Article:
Clause 2.1 of Mr Harlow’s tenancy agreement stated that Network Homes ‘would not interfere with [his] right to occupy the Property unless [they] need to gain access in circumstances set out in clause 3.18’. This was actually a drafting error, and the clause should have referred to clause 3.19, which stated ‘you must give all authorised employees of [Network Homes] reasonable access to the Property to inspect or carry out essential maintenance, inspection and repair to the Property… This includes treatment programs for pest eradication, improvement work and access to repossess your home if it is to be redeveloped or disposed of’.

Further, clause 2.2 of the tenancy agreement stated ‘we retain the right to carry out any repair, maintenance or improvement works … which we decide to carry out to improve the Property …’.

The initial decision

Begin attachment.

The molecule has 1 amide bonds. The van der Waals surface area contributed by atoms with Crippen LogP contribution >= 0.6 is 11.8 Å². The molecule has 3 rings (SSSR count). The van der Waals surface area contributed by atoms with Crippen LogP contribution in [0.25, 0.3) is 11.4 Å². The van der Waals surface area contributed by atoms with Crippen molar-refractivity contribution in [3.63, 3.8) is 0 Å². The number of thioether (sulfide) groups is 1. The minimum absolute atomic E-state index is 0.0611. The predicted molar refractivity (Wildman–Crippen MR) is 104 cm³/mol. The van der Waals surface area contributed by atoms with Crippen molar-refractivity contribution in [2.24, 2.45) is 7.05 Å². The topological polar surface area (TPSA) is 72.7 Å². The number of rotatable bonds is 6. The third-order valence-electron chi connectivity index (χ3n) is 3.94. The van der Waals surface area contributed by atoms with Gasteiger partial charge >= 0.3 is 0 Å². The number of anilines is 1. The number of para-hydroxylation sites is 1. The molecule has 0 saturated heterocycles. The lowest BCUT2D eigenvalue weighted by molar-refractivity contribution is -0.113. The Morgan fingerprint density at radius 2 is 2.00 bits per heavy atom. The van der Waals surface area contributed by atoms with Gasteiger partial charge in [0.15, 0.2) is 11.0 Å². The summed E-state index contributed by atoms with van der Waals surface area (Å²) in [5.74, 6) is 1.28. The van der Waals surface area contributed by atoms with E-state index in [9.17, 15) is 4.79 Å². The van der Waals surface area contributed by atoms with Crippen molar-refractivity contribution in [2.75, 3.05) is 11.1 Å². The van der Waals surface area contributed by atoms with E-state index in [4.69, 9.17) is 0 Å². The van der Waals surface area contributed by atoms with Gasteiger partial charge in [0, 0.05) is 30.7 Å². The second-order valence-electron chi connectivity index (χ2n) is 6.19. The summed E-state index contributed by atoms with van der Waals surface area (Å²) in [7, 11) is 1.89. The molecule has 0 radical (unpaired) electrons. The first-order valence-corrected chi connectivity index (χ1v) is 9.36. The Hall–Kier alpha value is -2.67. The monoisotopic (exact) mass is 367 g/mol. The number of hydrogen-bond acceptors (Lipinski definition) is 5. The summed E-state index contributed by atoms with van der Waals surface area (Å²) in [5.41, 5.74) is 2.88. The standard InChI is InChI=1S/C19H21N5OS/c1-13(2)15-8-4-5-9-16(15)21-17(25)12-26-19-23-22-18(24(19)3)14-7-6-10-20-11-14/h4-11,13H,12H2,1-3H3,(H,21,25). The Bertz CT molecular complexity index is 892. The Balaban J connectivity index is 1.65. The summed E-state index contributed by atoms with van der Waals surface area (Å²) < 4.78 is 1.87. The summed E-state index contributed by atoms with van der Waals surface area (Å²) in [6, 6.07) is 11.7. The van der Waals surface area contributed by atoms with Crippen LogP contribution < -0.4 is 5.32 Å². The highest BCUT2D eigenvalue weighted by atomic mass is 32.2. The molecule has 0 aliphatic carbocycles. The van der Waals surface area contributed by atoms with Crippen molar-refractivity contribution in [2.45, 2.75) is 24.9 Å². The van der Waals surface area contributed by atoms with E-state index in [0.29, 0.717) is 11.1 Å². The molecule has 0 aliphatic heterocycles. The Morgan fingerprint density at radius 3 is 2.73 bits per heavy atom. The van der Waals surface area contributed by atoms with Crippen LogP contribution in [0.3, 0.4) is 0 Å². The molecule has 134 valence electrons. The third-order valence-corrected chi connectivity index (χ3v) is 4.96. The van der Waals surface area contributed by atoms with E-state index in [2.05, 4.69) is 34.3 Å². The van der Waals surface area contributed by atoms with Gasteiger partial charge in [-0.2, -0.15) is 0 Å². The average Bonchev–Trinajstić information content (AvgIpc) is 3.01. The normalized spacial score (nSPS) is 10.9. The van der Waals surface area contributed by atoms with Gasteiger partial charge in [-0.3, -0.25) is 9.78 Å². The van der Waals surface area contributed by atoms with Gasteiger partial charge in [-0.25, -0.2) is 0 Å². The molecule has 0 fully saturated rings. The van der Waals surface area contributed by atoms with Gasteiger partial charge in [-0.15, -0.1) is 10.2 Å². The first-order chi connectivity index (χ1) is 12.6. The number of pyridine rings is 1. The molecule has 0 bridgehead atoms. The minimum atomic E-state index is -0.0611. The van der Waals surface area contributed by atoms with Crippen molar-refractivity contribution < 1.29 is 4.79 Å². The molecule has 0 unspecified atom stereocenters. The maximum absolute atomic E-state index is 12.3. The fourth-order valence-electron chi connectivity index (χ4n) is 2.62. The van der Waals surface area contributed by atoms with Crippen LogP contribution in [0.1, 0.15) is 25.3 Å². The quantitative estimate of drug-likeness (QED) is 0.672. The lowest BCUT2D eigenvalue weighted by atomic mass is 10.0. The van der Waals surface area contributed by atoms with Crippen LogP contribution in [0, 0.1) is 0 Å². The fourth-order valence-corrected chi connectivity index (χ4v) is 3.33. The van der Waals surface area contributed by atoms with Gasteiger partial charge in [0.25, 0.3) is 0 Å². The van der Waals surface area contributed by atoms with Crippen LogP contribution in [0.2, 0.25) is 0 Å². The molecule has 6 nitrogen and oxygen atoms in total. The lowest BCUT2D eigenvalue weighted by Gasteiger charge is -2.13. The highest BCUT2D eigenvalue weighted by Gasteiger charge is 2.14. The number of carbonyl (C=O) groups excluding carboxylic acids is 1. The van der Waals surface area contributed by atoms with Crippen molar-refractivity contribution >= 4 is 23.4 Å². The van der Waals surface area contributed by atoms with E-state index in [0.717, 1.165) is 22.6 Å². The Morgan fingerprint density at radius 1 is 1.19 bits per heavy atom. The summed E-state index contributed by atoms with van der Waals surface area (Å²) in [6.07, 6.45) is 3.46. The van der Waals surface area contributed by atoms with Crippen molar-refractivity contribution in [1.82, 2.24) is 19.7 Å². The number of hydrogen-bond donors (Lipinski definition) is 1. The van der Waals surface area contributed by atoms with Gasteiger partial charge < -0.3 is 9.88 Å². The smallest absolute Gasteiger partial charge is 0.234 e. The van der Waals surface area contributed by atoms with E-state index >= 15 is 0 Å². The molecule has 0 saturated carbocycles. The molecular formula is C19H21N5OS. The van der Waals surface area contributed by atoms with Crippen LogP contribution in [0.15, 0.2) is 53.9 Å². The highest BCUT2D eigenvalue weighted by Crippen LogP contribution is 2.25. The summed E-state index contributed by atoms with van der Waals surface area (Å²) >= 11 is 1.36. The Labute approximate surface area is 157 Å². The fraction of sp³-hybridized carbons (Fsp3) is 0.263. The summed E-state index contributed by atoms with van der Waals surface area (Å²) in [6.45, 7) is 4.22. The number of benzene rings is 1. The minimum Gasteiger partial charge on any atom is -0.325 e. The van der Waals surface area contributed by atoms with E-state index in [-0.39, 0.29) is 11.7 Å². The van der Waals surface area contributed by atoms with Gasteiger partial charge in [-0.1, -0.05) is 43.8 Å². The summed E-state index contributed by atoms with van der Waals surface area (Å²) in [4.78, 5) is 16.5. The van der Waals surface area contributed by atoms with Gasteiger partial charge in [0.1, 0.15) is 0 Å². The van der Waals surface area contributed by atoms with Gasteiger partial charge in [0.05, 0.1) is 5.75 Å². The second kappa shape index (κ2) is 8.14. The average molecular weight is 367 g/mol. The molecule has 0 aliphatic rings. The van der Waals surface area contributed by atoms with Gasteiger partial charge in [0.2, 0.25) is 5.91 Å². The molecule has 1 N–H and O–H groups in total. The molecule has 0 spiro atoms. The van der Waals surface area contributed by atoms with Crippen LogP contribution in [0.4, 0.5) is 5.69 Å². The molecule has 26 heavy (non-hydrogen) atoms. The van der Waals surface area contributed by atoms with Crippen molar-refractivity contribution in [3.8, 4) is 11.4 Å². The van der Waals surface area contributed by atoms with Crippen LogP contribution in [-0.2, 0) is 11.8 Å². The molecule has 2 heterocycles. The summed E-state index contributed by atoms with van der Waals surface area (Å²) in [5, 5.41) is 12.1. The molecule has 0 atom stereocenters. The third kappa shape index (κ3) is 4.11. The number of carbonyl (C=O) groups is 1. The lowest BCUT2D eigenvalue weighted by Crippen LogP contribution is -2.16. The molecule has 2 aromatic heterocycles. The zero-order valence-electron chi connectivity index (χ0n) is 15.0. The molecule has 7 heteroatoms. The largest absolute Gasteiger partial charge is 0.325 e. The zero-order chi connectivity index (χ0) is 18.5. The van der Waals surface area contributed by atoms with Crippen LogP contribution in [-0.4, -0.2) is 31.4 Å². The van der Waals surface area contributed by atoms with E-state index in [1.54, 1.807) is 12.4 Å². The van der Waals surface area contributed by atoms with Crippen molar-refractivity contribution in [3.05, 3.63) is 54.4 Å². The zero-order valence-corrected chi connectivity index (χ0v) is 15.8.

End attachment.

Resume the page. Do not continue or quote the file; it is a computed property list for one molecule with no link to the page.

The County Court Judge concluded that the Agreement did not provide a right of access for the purpose of carrying out improvements. The Judge stated that the drafting of the first sentence of clause 3.19 ‘limits the reach of access’ as it permits the landlord to enter the property ‘to inspect, to carry out essential maintenance, to inspect or to repair’, despite the fact the second sentence of clause 3.19 referred to ‘improvement work’. The Judge reached this decision by finding that the first sentence identified the three permitted objects of access, and that the second sentence only served to identify things which may be included within the ‘essential maintenance’, ‘inspection’ or ‘repair’ of the Property.